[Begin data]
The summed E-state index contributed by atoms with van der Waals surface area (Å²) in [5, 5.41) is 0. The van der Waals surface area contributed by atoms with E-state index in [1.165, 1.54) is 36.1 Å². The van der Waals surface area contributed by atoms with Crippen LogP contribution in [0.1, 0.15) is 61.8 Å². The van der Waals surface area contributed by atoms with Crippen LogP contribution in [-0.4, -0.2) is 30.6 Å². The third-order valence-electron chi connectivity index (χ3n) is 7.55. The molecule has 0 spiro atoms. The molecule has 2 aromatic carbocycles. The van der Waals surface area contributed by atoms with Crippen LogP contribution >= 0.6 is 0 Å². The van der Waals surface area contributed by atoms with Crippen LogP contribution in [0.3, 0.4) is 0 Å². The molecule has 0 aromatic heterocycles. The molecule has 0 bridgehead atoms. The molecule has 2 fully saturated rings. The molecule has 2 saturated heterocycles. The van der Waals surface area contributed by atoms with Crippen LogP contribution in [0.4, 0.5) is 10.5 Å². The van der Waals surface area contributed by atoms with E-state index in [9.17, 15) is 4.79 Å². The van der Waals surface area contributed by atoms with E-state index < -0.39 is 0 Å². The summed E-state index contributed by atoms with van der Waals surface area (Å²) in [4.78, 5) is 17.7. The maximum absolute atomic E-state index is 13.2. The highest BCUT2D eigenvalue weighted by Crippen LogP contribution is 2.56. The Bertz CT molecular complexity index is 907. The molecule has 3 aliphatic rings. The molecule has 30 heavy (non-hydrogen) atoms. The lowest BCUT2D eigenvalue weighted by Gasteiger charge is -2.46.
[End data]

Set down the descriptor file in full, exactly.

The summed E-state index contributed by atoms with van der Waals surface area (Å²) in [5, 5.41) is 0. The van der Waals surface area contributed by atoms with E-state index in [1.165, 1.54) is 36.1 Å². The van der Waals surface area contributed by atoms with Crippen LogP contribution in [0.1, 0.15) is 61.8 Å². The van der Waals surface area contributed by atoms with Crippen LogP contribution in [-0.4, -0.2) is 30.6 Å². The third-order valence-electron chi connectivity index (χ3n) is 7.55. The molecule has 0 spiro atoms. The molecule has 2 aromatic carbocycles. The van der Waals surface area contributed by atoms with Crippen LogP contribution >= 0.6 is 0 Å². The van der Waals surface area contributed by atoms with Crippen LogP contribution in [0.3, 0.4) is 0 Å². The molecule has 0 aromatic heterocycles. The molecule has 0 bridgehead atoms. The molecule has 2 fully saturated rings. The molecule has 2 saturated heterocycles. The van der Waals surface area contributed by atoms with Crippen LogP contribution in [0.4, 0.5) is 10.5 Å². The van der Waals surface area contributed by atoms with E-state index in [9.17, 15) is 4.79 Å². The van der Waals surface area contributed by atoms with E-state index < -0.39 is 0 Å². The summed E-state index contributed by atoms with van der Waals surface area (Å²) in [4.78, 5) is 17.7. The maximum absolute atomic E-state index is 13.2. The highest BCUT2D eigenvalue weighted by Crippen LogP contribution is 2.56. The Bertz CT molecular complexity index is 907. The molecule has 3 aliphatic rings. The molecule has 30 heavy (non-hydrogen) atoms. The lowest BCUT2D eigenvalue weighted by Gasteiger charge is -2.46.